Monday, August 12, 2013
So You Want to Write a Book...Finish What You Start (with a Little "Tough Love")
One of the most criminally underappreciated TV shows of the past decade is Party Down, a wonderful little gem of a show that initially aired on Starz. It followed a collection of aspiring actors, writers, and other entertainment professionals as they worked a side gig at a catering company.
One of the characters, a frustrated "hard sci-fi writer" named Roman, proudly proclaims at one point that he's written two books. Another character questions him on it, and he says "I've written four half-novels; two books."
I cringed as I laughed when I heard that line because it hit a bit too close to home. At the time, my fiction consisted of two or three "false starts" on novels, each probably about 8000 words or so, that I never followed through on.
It happens to all of us; at some point, we just stop. Either we get "blocked," or life otherwise intrudes and we never quite hit our stride again. Or (worst of all) something in our subconscious that simply won't let you finish the work.
This last possibility is the scariest one; if you truly, wholeheartedly, deep down don't believe your work is worth being viewed by others, then you'll never finish anything. It's a far more systemic problem than "I don't know what this character should say here" or "I spent the past week on vacation with my family." Those two setbacks have ready solutions.
The third one doesn't have an easy fix, though, outside of one, and I don't know if you're going to like it:
Keep writing and finishing your works until you have one that you think people will buy. Then show it to readers you trust before releasing it.
This is a dangerous solution in its own right; a lot of perfectionists out there might never be satisfied. That was nearly the case for me; after my first mega-book's lukewarm responses from its beta readers, I was more than a bit nervous about sending JWATT to them.When I did, the response was overwhelming: they loved it. It was a lot better than the ponderous old tome I had originally written; much faster-paced, funnier, and even more thought-provoking than I thought possible.
Once you have that first book that draws readers in, once you publish it one way or another and people actually buy some copies of it, it gives you a confidence in your work that you simply can't know before it happens.
Suddenly, you'll thumb through your old stories, ones thought only weeks before to be "garbage," now coming to life with a fresh eye, looking for ways to salvage them, and make them better.This method not only gives you a potential backlist should you actually go back and make the necessary changes, but it also gives you much-needed practice at your craft. You know how many times it takes writing "wretched" and have it corrected by beta readers to "retched" before the change takes in your brain? At least two dozen for me. Same with "make due" and "make do."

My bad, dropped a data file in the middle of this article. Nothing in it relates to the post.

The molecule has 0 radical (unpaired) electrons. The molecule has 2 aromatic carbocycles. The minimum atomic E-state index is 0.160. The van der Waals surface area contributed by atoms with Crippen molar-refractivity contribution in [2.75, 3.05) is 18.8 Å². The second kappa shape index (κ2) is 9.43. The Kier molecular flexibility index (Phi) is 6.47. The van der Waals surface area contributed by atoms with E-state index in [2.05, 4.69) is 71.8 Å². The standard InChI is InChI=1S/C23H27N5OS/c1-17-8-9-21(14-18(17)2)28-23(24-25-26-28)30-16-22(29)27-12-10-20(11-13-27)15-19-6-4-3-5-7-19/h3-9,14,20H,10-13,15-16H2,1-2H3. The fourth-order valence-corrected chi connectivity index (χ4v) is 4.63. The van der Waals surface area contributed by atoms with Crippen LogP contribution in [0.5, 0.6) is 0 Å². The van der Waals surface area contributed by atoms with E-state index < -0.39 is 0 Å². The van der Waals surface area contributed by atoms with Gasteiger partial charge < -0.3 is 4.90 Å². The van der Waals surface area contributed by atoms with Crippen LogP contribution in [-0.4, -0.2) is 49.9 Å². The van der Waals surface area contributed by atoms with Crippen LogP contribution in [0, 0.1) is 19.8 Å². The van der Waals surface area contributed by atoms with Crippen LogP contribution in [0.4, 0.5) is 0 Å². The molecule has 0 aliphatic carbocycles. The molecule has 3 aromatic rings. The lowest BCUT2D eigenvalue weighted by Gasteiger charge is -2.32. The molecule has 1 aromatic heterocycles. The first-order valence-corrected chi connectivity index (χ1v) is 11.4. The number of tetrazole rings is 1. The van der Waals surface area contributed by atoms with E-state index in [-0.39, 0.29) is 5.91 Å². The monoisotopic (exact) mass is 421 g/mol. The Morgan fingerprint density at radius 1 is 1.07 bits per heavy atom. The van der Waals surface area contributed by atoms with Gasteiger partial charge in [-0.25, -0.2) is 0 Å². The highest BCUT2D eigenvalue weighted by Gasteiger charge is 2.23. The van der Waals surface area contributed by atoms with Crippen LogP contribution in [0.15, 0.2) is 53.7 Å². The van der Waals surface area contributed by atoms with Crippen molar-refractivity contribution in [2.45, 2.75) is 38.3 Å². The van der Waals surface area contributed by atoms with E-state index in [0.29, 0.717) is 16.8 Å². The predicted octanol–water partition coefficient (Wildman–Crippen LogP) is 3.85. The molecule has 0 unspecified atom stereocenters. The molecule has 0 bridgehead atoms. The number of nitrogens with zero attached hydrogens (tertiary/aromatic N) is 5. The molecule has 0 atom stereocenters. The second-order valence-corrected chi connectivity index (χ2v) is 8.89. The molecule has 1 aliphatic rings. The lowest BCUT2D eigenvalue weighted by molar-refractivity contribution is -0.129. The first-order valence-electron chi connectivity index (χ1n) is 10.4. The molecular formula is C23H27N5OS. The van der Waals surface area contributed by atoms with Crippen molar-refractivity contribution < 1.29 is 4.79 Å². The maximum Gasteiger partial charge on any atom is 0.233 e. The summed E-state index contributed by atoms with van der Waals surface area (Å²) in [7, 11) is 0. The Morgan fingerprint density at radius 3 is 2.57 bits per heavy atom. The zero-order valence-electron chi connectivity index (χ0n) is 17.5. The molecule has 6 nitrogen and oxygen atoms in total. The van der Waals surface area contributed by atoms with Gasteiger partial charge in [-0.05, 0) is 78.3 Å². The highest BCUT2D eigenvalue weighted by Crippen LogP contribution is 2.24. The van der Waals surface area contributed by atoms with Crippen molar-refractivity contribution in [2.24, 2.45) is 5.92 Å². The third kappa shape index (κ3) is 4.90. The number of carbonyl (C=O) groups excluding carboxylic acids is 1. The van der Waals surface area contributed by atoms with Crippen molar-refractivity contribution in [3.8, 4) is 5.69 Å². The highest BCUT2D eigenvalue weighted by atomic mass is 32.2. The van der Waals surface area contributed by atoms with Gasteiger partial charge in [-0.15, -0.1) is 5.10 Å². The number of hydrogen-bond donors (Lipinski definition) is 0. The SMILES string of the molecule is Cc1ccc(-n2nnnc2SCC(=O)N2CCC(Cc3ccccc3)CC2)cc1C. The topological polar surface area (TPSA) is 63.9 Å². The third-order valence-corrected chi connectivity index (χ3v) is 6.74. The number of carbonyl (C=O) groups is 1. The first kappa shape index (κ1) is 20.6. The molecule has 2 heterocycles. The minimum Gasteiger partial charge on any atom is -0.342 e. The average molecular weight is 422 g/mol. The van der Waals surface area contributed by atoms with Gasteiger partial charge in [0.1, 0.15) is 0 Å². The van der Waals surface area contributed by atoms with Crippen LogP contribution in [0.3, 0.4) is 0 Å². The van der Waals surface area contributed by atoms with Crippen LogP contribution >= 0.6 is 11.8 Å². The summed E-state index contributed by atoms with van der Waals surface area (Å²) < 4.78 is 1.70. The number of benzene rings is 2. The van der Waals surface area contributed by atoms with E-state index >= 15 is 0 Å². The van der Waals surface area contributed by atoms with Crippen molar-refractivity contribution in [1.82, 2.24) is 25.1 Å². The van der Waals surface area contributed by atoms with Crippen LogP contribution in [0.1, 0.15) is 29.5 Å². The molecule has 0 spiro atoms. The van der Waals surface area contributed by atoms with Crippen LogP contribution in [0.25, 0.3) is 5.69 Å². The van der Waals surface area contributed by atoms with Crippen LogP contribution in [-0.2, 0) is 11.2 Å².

I've had beta readers point those out so many times that a funny thing happens: I start to know better. I pay attention to those phrases in other books that I read, which makes me pay more attention to the other writer's style, how they get from A to B to C, which in turn helps my own writing. I get better by knowing my flaws, documenting them, and consciously thinking about them. You know how I find my flaws as a writer? BY FINISHING STORIES AND SHIPPING THEM OFF TO MY BETA READERS! If I don't do that, I don't learn a thing. Those early false starts that I never came back to might have helped me as a writer or might not have; I really have no idea.
I do know that I got immensely better as a writer between finishing that first unpublished book and JWATT, then between JWATT and Hack, and so on.
All because I finished that first manuscript, even if it wasn't published.
"But D.J., I'm really stuck. I just don't have the time to write anymore."
Then you don't want it badly enough.
"I just don't know what the main character should say next."
Do your best for now. Punch it up in your first or second read-through.
"I'm scared."We all are. Hell, writing the sequel for JWATT right now, I'm scared that it won't be as good as the original. I worry it's not as funny, that the characters are off, all the damned time.
But you know what? I still work on it. Still move it forward. Still give it a shot and move on to the next scene.
As a writer, that's all you can control.
You can't control "goodness"--that's something that readers will decide for themselves.
What you can control? Effort. Finishing that manuscript off and sending it to beta readers. You can control how quickly you write, and your output.
If this sounds like "tough love," that's because it absolutely is. Stop moping, start writing, finish and ship. Any questions? Leave them in the comments.
That's all for now. Next time: about those beta readers...
Previous Posts in this Series:
#1: Before You Start
#2: The Idea Hunt
#3: Tools of the Trade ("What You Need to Publish Your Indie Book for Cheap")
#4: Sit Down and Start Writing!
#5 How to Write More Words Per Day
#6 Indie vs. Traditional Publishing
D.J. Gelner is the Co-Founder and CEO of Hunt to Read. Contact him directly at email@example.com.